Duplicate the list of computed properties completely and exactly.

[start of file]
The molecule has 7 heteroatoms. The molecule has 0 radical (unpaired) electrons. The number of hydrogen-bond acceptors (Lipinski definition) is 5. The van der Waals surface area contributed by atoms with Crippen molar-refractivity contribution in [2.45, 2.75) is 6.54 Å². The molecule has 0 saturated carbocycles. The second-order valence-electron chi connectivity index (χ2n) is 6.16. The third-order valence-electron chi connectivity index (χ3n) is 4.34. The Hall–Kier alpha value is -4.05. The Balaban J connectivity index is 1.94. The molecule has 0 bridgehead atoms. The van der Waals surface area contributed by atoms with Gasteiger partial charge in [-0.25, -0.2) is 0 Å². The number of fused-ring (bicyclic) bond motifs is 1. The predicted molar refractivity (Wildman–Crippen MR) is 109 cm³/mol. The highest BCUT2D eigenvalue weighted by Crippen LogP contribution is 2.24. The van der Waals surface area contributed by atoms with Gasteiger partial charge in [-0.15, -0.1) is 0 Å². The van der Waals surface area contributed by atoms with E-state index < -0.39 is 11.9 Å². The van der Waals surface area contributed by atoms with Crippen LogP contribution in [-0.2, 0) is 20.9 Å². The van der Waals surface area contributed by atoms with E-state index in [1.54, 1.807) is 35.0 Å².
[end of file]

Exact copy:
The molecule has 7 heteroatoms. The molecule has 0 radical (unpaired) electrons. The number of hydrogen-bond acceptors (Lipinski definition) is 5. The van der Waals surface area contributed by atoms with Crippen molar-refractivity contribution in [2.45, 2.75) is 6.54 Å². The molecule has 0 saturated carbocycles. The second-order valence-electron chi connectivity index (χ2n) is 6.16. The third-order valence-electron chi connectivity index (χ3n) is 4.34. The Hall–Kier alpha value is -4.05. The Balaban J connectivity index is 1.94. The molecule has 0 bridgehead atoms. The van der Waals surface area contributed by atoms with Gasteiger partial charge in [-0.25, -0.2) is 0 Å². The number of fused-ring (bicyclic) bond motifs is 1. The predicted molar refractivity (Wildman–Crippen MR) is 109 cm³/mol. The highest BCUT2D eigenvalue weighted by Crippen LogP contribution is 2.24. The van der Waals surface area contributed by atoms with Gasteiger partial charge in [-0.15, -0.1) is 0 Å². The van der Waals surface area contributed by atoms with E-state index < -0.39 is 11.9 Å². The van der Waals surface area contributed by atoms with Crippen LogP contribution in [-0.2, 0) is 20.9 Å². The van der Waals surface area contributed by atoms with E-state index in [1.54, 1.807) is 35.0 Å².